The forint weakened the most in almost a week as Goldman Sachs Group Inc. forecast a slump in the currency on concern a change in leadership at the central bank may bring monetary loosening via unconventional methods.
The forint depreciated 0.6 percent to 294.76 per euro by 4:31 p.m. in Budapest, the biggest drop since Jan. 16. Yields on the government’s benchmark 10-year local-currency bonds rose eight basis points, or 0.08 percentage point, to 6.41 percent, the highest in a month.
The forint has slumped 1.7 percent in the past month on the expectation that the new president due to take over at Hungary’s central bank in March will ease monetary policy in a non-traditional way. Goldman Sachs cited such a threat from the Magyar Nemzeti Bank while revising its forecast for the forint to 292, 303 and 303 in 3, 6, and 12 months, from 282, 285, and 288, respectively. Raiffeisen Bank International AG and broker Equilor Befektetesi Zrt. also projected a forint slump, citing the same reason.
“The actual shift to more accommodative policies is likely to lead to a sell-off,” Goldman analysts Magdalena Polan and Themistoklis Fiotakis wrote in a report yesterday. The currency’s decline was “driven primarily by increasing market concerns over the succession in the leadership of the National Bank of Hungary and policy statements indicating government’s higher tolerance for weaker forint.”
The government may nominate Economy Minister Gyorgy Matolcsy to replace central bank President Andras Simor in March, hvg.hu reported late yesterday. Matolcsy has urged the bank to “bravely use unorthodox tools” and follow the European Central Bank in providing stimulus for the economy.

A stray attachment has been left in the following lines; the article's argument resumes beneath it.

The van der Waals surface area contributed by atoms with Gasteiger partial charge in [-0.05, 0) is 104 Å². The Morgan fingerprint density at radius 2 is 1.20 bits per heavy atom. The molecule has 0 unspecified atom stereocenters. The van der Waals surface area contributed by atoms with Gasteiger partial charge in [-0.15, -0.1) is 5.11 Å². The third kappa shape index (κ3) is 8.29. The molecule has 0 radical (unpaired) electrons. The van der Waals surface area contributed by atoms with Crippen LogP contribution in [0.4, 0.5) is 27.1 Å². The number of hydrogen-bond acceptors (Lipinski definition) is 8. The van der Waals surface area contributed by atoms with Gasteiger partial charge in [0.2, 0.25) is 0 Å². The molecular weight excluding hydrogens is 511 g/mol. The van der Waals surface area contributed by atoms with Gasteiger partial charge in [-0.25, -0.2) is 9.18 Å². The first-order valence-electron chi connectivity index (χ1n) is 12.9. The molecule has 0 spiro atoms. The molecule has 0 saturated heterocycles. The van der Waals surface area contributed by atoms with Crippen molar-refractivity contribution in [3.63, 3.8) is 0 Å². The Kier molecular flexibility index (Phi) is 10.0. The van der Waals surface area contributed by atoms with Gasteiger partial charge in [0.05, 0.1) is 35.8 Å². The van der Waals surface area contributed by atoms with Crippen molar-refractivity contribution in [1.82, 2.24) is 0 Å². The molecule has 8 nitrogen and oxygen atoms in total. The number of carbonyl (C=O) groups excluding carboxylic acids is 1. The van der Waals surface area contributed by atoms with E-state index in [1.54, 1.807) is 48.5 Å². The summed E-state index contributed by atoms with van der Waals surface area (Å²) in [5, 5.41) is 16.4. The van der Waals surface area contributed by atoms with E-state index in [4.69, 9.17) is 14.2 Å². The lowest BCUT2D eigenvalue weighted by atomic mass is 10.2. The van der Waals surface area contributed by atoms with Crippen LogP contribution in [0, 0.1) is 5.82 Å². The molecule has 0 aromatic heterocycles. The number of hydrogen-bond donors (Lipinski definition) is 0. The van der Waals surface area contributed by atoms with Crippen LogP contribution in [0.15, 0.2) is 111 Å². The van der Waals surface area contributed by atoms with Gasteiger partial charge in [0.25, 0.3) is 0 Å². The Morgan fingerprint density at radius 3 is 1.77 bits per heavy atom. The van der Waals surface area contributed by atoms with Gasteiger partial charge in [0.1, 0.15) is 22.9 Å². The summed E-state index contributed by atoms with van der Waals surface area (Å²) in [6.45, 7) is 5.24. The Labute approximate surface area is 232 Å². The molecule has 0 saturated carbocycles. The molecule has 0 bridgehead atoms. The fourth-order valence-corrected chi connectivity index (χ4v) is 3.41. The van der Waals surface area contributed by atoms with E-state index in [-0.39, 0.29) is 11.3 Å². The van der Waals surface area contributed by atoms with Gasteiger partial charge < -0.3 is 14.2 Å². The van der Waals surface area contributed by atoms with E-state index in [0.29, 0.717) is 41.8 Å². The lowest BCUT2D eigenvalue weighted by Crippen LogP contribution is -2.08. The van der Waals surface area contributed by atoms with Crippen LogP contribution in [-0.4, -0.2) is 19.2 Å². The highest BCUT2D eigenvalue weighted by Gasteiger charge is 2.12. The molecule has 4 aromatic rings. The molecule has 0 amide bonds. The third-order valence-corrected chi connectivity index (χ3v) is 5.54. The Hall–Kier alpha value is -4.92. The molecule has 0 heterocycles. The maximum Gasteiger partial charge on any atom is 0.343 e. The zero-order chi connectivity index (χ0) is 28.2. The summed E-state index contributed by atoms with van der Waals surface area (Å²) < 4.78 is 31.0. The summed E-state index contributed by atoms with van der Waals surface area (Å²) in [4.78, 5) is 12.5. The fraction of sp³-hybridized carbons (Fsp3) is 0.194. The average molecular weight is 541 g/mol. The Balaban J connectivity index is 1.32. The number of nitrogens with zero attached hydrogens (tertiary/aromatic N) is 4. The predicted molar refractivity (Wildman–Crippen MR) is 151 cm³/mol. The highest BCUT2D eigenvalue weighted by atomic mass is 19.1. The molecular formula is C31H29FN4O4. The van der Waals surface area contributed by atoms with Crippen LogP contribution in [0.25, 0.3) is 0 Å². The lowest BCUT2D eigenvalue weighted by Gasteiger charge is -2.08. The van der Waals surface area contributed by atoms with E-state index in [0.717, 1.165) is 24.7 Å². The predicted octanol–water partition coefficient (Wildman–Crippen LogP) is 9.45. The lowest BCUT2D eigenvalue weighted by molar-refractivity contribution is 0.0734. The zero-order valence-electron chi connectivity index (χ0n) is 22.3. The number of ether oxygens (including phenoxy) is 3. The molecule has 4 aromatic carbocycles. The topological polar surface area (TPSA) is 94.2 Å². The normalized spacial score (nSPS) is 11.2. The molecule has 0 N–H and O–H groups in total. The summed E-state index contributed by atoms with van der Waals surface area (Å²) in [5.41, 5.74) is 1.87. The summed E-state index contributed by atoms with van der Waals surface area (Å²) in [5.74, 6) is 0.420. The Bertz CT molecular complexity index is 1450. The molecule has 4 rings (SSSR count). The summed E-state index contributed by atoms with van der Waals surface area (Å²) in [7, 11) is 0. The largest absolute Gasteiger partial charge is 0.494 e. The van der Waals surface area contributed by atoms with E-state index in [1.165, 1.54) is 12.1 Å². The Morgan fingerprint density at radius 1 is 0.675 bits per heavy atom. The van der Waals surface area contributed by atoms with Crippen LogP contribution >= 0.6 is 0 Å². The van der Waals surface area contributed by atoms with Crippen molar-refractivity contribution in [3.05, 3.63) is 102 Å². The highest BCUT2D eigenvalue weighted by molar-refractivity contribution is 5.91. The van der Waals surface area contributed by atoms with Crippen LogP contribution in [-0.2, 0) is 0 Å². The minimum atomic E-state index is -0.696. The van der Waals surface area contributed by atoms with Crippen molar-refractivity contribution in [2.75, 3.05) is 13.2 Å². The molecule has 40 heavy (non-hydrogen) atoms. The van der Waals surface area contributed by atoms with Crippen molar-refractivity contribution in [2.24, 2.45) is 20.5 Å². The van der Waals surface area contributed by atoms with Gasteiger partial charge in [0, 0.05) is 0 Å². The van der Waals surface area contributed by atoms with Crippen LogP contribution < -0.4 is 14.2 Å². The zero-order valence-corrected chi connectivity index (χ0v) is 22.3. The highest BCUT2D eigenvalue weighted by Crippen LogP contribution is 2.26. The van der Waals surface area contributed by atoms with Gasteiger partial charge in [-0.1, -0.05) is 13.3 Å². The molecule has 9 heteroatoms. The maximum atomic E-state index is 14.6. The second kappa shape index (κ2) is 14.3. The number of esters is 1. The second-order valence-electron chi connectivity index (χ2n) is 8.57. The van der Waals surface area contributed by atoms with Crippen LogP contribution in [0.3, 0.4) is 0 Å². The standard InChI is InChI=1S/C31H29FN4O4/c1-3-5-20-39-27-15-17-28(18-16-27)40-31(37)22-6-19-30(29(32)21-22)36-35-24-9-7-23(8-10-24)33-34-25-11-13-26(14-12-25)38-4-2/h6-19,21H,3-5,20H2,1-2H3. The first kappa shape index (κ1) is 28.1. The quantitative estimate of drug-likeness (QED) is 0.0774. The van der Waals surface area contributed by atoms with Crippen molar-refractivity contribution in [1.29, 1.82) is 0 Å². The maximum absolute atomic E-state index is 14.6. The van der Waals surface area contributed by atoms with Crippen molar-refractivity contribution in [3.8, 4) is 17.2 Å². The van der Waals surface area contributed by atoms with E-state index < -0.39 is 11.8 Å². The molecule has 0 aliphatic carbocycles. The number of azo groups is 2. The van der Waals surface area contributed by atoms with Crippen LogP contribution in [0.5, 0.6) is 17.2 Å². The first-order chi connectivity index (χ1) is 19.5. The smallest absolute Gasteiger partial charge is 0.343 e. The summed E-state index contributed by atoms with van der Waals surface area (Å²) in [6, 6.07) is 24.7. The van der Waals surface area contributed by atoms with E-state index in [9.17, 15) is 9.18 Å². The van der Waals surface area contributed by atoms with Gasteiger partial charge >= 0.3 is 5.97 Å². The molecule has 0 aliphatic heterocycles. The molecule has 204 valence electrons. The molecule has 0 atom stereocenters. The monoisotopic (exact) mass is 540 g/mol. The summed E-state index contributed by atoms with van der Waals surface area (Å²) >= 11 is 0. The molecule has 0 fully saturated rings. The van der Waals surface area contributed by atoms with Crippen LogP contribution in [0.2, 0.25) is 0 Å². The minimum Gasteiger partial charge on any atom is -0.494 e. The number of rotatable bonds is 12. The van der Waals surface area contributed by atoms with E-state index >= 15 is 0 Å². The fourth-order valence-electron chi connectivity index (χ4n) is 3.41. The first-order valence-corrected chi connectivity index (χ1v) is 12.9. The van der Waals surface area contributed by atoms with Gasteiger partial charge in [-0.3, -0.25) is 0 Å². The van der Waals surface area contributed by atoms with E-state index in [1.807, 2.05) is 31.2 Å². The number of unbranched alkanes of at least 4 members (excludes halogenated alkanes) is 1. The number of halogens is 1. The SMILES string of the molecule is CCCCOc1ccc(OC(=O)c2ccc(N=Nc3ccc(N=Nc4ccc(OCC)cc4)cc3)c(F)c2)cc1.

The forint may weaken “well beyond 300” in the first half of 2013 because of the expected shift in monetary policy, Budapest-based broker Equilor said in a report today. A subsequent change in government rhetoric may then bring the forint back to 290 by year-end, Equilor said.
“The government’s tolerance for prolonged depreciation is still limited,” the Goldman analysts wrote.
The government targets a forint rate of 285 per euro as substantial depreciation would be dangerous, Mihaly Varga, Hungary’s chief aid negotiator, said Jan. 20. Varga’s comments helped recoup forint losses after Matolcsy said Jan. 10 he opposes strengthening the forint to fight inflation.
The forint appreciated 8.1 percent against the euro and 10 percent to the dollar last year, the biggest advance among more 25 emerging-market currencies tracked by Bloomberg after the Polish zloty.
Hungary, which requested International Monetary Fund aid in November 2011, stands little chance of obtaining a bailout as views on the type of bailout and Hungary’s growth prospects differ too much between the IMF and the Cabinet, Varga said in an M1 television interview today.
The forint may weaken to 300 per euro by March, Wolfgang Ernst, a Vienna-based analyst at Raiffeisen, wrote in a research report today.
Ernst cited the unresolved question of the central bank succession, the “unlikely” success in IMF talks, Hungary’s “bleak” economic outlook and last week’s warning from Fitch Ratings that it’s not planning to upgrade the country to investment grade in the near future.